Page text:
Home Precision Agriculture Corteva Throws in the Towel on Dicamba Pesticide

Corteva Throws in the Towel on Dicamba Pesticide

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It seems like the many lawsuits and controversy surrounding dicamba have had some impact.

Corteva AgriScience, one among the largest agricultural chemical corporations in the world, just lately introduced that it’s withdrawing its software for a pesticide based mostly on the very controversial (and lawsuit-plagued) dicamba platform, in response to Emily Unglesbee at DTN Progressive Farmer.

Dicamba has been the topic of great outrage and a authorized firestorm over the previous few years, following the proof of “dicamba drift.” This refers to the pesticide’s tendency to vaporize and float into neighboring fields and forests, damaging vegetation that aren’t designed to withstand it. 

The sellers of dicamba-resistant seed and the pesticide itself have been working frantically to give you variations of the pesticide that doesn’t drift as a lot; they earned approval from the EPA, following a earlier ban, with these new formulations. However dicamba stays exceedingly controversial. Dozens of lawsuits, a few of which left chemical purveyors like Bayer owing tons of of tens of millions of {dollars} (pre-appeal, in fact), have dampened the marketplace for the dicamba system.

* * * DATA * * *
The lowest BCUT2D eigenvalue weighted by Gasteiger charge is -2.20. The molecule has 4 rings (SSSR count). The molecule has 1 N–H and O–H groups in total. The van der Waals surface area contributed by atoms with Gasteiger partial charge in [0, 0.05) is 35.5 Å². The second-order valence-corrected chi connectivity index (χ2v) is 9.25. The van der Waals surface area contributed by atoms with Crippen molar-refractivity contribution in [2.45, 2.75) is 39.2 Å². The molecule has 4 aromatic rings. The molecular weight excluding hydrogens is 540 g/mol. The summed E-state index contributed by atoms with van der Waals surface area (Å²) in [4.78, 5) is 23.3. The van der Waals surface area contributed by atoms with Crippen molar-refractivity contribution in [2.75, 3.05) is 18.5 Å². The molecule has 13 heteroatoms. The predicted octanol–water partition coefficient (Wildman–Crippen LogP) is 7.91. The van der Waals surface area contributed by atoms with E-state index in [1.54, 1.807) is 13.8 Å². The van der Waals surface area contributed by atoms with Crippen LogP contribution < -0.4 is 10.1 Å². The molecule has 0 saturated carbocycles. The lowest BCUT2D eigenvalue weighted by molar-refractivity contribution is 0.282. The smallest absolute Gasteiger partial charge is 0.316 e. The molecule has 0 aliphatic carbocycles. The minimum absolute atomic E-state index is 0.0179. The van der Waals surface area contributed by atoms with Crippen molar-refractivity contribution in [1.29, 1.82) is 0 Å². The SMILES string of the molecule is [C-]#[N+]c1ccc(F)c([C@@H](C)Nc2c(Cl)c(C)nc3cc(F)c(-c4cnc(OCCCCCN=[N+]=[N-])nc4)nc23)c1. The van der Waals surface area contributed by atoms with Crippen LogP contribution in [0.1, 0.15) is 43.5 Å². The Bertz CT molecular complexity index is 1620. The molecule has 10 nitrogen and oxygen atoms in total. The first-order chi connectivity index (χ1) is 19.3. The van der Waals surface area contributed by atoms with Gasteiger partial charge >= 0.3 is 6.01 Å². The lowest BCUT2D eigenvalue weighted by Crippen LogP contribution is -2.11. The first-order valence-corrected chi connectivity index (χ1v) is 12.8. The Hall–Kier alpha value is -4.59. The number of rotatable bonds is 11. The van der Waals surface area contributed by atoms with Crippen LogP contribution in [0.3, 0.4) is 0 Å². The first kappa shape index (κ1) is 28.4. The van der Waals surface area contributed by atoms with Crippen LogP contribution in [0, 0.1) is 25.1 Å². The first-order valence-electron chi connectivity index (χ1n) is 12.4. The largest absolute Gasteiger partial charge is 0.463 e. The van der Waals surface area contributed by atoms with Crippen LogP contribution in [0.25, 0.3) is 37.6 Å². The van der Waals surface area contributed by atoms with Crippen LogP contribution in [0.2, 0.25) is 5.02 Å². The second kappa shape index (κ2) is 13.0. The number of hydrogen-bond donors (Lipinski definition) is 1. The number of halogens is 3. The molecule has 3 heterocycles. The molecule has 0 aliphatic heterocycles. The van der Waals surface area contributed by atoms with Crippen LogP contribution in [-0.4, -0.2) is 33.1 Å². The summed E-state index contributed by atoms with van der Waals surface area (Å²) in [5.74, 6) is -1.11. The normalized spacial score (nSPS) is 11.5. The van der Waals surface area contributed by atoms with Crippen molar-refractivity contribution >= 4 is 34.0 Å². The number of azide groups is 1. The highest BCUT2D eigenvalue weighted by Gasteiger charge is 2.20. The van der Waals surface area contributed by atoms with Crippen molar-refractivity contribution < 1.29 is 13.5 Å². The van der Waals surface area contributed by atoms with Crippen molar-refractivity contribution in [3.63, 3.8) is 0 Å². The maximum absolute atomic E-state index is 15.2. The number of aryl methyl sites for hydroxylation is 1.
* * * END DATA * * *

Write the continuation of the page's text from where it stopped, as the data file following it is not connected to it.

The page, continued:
Corteva has been distancing itself from dicamba for some time. In February, it introduced that it will be discontinuing one formulation, known as FeXapan. And now, Corteva says that it’s primarily withdrawing its software for approval of a brand new dicamba configuration from the EPA. That new configuration, which used dicamba choline salt, was speculated to exhibit low volatility—minimal drift. Whether or not it truly does or not, although, Corteva is transferring on from it.

The corporate will, experiences Unglesbee, be focusing on its Enlist program, which features a vary of extra established pesticides equivalent to 2,4-D and glyphosate. Extra established, in this case, doesn’t essentially imply much less controversial, as Bayer just lately needed to pay billions of {dollars} to settle hundreds of lawsuits alleging that glyphosate causes most cancers.



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